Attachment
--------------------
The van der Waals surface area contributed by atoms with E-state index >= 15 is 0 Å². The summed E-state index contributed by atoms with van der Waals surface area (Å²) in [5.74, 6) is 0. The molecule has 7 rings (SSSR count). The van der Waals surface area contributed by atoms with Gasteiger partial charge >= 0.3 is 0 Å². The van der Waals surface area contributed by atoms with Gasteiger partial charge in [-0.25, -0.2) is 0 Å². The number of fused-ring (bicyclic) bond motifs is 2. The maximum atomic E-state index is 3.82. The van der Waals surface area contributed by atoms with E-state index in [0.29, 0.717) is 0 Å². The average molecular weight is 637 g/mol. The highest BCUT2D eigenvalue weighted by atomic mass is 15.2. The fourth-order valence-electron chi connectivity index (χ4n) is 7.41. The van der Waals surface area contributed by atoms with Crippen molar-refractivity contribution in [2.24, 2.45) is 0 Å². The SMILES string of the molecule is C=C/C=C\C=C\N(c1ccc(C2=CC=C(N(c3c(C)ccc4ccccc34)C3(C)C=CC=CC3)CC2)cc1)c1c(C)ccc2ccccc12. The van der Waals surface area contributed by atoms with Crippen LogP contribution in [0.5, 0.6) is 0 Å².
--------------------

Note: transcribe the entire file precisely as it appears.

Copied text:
The van der Waals surface area contributed by atoms with E-state index >= 15 is 0 Å². The summed E-state index contributed by atoms with van der Waals surface area (Å²) in [5.74, 6) is 0. The molecule has 7 rings (SSSR count). The van der Waals surface area contributed by atoms with Gasteiger partial charge >= 0.3 is 0 Å². The van der Waals surface area contributed by atoms with Gasteiger partial charge in [-0.25, -0.2) is 0 Å². The number of fused-ring (bicyclic) bond motifs is 2. The maximum atomic E-state index is 3.82. The van der Waals surface area contributed by atoms with E-state index in [0.29, 0.717) is 0 Å². The average molecular weight is 637 g/mol. The highest BCUT2D eigenvalue weighted by atomic mass is 15.2. The fourth-order valence-electron chi connectivity index (χ4n) is 7.41. The van der Waals surface area contributed by atoms with Crippen molar-refractivity contribution in [2.24, 2.45) is 0 Å². The SMILES string of the molecule is C=C/C=C\C=C\N(c1ccc(C2=CC=C(N(c3c(C)ccc4ccccc34)C3(C)C=CC=CC3)CC2)cc1)c1c(C)ccc2ccccc12. The van der Waals surface area contributed by atoms with Crippen LogP contribution in [0.5, 0.6) is 0 Å².